There’s no excuse for violating the Constitution


On Thursday night, President Obama will do what he thinks he does best: take his message directly to the people. In a televised address to the nation the president will make his case for amnesty for illegal immigrants and attempt to rationalize excessive executive actions.

The liberal media will probably use all sorts of rhetorical gymnastics to excuse a president who willfully exceeds his Constitutionally-derived powers simply because he has some policy disagreements with Congress. They will argue that it’s Republicans’ fault for stymieing action on Capitol Hill. They (and the president) will probably also offer some convoluted variant of an argument that goes like this: Ronald Reagan and George H.W. Bush did it first.

Among intelligent people this is more commonly known as crapola.

As outlined in a piece at The Federalist[1], President Obama’s imminent executive order on amnesty looks nothing like what Presidents Reagan and Bush did in 1987 and 1989.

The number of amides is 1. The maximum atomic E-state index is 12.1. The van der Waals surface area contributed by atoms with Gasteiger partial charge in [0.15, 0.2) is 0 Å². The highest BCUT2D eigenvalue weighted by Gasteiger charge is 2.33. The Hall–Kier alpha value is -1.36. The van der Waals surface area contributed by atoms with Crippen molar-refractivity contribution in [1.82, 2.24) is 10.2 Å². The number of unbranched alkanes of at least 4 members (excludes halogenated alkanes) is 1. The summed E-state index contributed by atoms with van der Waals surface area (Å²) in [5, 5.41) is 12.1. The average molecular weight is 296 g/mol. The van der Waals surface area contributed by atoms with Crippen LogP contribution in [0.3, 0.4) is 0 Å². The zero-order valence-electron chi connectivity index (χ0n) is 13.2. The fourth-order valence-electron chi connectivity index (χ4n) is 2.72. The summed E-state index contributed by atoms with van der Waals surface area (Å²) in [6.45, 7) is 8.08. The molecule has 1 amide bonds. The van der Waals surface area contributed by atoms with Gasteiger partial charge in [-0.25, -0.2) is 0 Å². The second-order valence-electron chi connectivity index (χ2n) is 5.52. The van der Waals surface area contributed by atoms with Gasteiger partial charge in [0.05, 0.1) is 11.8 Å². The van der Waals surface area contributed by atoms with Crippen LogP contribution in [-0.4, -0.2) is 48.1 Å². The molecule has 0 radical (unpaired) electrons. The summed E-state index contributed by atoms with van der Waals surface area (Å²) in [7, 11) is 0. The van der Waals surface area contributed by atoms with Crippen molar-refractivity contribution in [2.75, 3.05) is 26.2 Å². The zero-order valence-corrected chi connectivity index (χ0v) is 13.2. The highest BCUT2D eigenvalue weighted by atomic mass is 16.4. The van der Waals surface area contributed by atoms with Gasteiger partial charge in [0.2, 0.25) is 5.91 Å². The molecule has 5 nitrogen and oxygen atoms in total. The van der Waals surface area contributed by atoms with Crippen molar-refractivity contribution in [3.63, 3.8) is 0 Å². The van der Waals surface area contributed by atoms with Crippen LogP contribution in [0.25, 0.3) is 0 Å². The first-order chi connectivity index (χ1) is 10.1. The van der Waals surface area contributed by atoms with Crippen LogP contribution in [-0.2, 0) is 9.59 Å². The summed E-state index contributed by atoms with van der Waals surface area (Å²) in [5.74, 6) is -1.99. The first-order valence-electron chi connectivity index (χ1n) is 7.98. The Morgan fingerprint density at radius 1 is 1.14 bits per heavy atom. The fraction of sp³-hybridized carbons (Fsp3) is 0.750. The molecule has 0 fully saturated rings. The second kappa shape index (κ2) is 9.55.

In the case of President Reagan, he used an executive order to correct an oversight in amnesty legislation that Congress had already passed. The oversight was causing some children and spouses to face deportation when their immediate family member was eligible to stay. Reagan didn’t unilaterally enact new policy; he simply addressed an oversight in a law that Congress had already passed. Bush extended Reagan’s original executive order a few years later.

The differences between Reagan and Bush, and President Obama are huge. President Obama would have us believe it is within his authority to unilaterally change immigration policy without Congress’ consent.  Such arguments are as dangerous as they are misguided.

We have no doubt that Americans will see right through Obama’s thinly-veiled attempt at rationalizing his drastic twisting of the law by deceptively citing the actions of two Republican presidents. At the end of the day, there’s no good excuse for violating the Constitution.